Well,I tried to post the link. Need five posts first. Google positive feedback issue 13. Rives Audio. Let me know if you find it.
 

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I would do the sub crawl first and find out where the best placement is and then try and use an isolation pad and see if it helps at all. With the size,of,your room you are going to have issues but try a few things,first and see , if it can get,you closer,to where you want to be
 

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More importantly, the carpeted floor has an 18" crawl space beneath it. I believe the floor, which is made of 1" thick wood slats, is acting like a broad range massive panel absorber, sucking the bass out of the room (along with the back window).
I don’t see it. As I mentioned in your other thread, I have a nice computer system with a subwoofer set up in my home office, which is nearly the same dimensions as your room. What I didn’t mention there is that my office is on the second floor and there is a bedroom directly below it. My flooring is carpet over 1-1/2” thick wood plank. If your theory is correct I should have a significantly worse “broad range panel absorber” issue than you do, as the bedroom below is significantly larger than your crawl space. Yet, as I mentioned in the same thread, I have no bass deprivation issues that a subwoofer didn’t solve.

Not seeing the window as an problem either. My window is only perhaps 30% of the wall, but wouldn’t you think a 30% window open would be worse than a 75% window closed? Below are a couple of subwoofer graphs I measured. The second one was taking with not only the window wide open, but the door as well. As you can see, there is little appreciable difference between them.


office sub.jpg
Sub with Window and Door Closed

office sub door open.jpg
Sub with Window and Door Open


Regards,
Wayne
 

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According to the math your room can efficiently only produce an 82 hertz note.
That’s curious; my room is the same size as the OP's and I can easily hear 28 Hz and lower sine waves generated from my subwoofer.


I would do the sub crawl first and find out where the best placement is and then try and use an isolation pad and see if it helps at all. With the size,of,your room you are going to have issues but try a few things,first and see , if it can get,you closer,to where you want to be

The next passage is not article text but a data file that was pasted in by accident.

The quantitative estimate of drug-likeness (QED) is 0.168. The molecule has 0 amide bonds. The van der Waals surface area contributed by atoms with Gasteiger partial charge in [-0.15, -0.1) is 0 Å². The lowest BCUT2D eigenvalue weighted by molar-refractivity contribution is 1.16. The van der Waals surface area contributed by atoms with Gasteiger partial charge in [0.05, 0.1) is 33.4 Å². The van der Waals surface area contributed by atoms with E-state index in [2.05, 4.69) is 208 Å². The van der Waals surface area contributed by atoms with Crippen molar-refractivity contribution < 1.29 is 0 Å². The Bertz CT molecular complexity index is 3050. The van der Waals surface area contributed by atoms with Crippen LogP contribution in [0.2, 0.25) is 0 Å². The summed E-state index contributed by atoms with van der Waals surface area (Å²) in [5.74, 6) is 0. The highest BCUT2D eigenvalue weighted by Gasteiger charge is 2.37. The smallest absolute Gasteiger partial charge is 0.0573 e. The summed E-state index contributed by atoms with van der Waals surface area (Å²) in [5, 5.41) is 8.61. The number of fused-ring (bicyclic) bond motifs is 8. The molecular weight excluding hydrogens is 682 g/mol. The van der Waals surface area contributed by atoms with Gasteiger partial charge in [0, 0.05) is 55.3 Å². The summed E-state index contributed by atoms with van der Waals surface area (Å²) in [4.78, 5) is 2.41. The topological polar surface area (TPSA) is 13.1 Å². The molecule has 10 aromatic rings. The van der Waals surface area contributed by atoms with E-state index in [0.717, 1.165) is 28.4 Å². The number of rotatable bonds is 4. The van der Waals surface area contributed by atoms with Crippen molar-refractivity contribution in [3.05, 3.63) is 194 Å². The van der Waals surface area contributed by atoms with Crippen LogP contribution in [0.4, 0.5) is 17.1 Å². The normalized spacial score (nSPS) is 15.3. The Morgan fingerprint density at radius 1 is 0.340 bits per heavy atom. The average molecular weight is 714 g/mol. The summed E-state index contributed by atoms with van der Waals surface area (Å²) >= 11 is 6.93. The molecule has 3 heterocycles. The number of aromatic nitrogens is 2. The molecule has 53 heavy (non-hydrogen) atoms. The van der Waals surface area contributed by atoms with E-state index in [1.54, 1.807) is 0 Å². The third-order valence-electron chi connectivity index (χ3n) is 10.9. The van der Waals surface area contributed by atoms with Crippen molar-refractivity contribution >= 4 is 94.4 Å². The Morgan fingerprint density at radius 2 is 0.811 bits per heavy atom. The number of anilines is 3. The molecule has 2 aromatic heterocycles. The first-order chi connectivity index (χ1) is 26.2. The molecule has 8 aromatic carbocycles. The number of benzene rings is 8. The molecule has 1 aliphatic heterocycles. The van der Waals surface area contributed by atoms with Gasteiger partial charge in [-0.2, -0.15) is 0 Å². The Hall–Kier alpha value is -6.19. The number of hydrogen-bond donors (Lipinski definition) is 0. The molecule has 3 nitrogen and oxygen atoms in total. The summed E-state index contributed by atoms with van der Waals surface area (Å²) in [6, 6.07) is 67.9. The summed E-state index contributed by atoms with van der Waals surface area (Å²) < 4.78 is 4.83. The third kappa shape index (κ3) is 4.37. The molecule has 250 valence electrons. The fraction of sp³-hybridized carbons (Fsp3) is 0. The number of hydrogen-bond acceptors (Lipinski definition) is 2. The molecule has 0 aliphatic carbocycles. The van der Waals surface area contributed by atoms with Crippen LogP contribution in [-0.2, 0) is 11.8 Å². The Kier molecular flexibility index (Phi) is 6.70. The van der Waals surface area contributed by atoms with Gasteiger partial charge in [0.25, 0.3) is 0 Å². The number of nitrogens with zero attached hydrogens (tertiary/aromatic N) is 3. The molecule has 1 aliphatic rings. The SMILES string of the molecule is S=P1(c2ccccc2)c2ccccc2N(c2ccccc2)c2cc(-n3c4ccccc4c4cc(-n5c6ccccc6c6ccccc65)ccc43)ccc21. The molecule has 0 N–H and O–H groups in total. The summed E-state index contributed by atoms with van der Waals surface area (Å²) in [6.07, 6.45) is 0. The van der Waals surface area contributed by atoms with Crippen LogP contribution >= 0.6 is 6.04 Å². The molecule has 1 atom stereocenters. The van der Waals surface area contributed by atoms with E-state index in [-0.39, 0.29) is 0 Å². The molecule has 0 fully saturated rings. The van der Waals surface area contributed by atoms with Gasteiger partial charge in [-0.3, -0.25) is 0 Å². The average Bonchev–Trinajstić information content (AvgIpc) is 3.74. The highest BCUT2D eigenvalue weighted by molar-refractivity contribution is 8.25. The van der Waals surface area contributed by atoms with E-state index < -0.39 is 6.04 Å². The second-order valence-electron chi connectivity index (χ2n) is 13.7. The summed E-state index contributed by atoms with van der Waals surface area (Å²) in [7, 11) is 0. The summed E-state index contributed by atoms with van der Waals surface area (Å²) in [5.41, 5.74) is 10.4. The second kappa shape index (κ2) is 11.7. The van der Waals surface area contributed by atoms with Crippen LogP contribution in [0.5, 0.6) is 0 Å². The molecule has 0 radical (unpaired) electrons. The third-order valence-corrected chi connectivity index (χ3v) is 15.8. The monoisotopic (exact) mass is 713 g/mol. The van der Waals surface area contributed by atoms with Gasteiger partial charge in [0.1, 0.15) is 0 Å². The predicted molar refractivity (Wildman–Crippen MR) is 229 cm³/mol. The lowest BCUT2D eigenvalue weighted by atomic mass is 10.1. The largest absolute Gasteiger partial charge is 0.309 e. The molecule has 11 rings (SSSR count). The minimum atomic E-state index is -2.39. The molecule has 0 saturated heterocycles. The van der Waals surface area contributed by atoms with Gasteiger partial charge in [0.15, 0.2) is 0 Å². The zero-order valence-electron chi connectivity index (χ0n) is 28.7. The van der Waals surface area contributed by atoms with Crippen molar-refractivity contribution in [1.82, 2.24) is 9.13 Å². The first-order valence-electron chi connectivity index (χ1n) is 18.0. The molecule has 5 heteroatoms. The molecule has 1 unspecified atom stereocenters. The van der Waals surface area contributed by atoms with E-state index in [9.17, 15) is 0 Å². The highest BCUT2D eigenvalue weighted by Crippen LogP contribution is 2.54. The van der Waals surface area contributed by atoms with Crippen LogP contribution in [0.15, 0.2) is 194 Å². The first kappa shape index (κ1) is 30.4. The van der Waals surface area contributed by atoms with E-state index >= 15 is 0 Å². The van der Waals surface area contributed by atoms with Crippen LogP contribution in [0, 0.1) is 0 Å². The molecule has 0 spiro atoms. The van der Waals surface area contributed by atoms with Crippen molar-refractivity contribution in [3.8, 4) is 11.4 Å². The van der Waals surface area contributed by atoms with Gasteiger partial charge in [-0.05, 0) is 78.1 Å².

All the sub crawl will tell you is the location where the bass is loudest, not necessarily the most accurate. And really, the sub crawl became obsolete once REW came on the scene allowing people to make sophisticated and accurate measurements dirt cheap. As the OP mentioned in his other threads, he has REW. :T

Regards,
Wayne
 

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Discussion Starter · #9 · (Edited)
Wayne,



Thank you for your response. I'm glad you posted graphs of your room. They gave me a point of reference to view the low end in my graphs.

Here is an SPL graph I had on my laptop that I could upload to compare with yours. I can't take any measurements right now because my studio is in disarray.

If you ignore what's happening below 70hz and just focus on where the SPLs are from 70hz and above on yours and mine, you have a rise of more than 10dbs from 70 hz to roughly 120hz, which is similar to what happens on my graph above (I may have different smoothing setting and this was a measurement of large freq. range). The big peak from approx. 130hz to 150hz, I can probably tame with more bass trapping; nevertheless, I just don't understand the low, low SPL below 70hz; especially compared to your room.

Nevertheless, thanks for providing your graph as it makes me feel better about the critical bass range around and above 65/70hz onwards. If you have any thoughts about what might be causing this, I'd love to hear them. (I've ruled out phasing, as my speakers are definitely in phase and, as I've said, I get similar graphs with two sets of speakers and two different amps (tried on each set of speakers); I've tried different preamps and a different mic as well. The only possibility I could think of is that perhaps my NS10s don't start generating strong bass until above 65hz, so maybe my JBL 4410a speakers have a problems with low end? However, each speaker has the same response and I've done a lot of research on them and they're supposed to generate strong bass starting at 45hz with the Freq. Range starting at 33hz. FYI, here is a quote from a major audiophile mag. review of the 4410a speakers when they came out: " The woofers provide a solid bass response that goes fairly deep."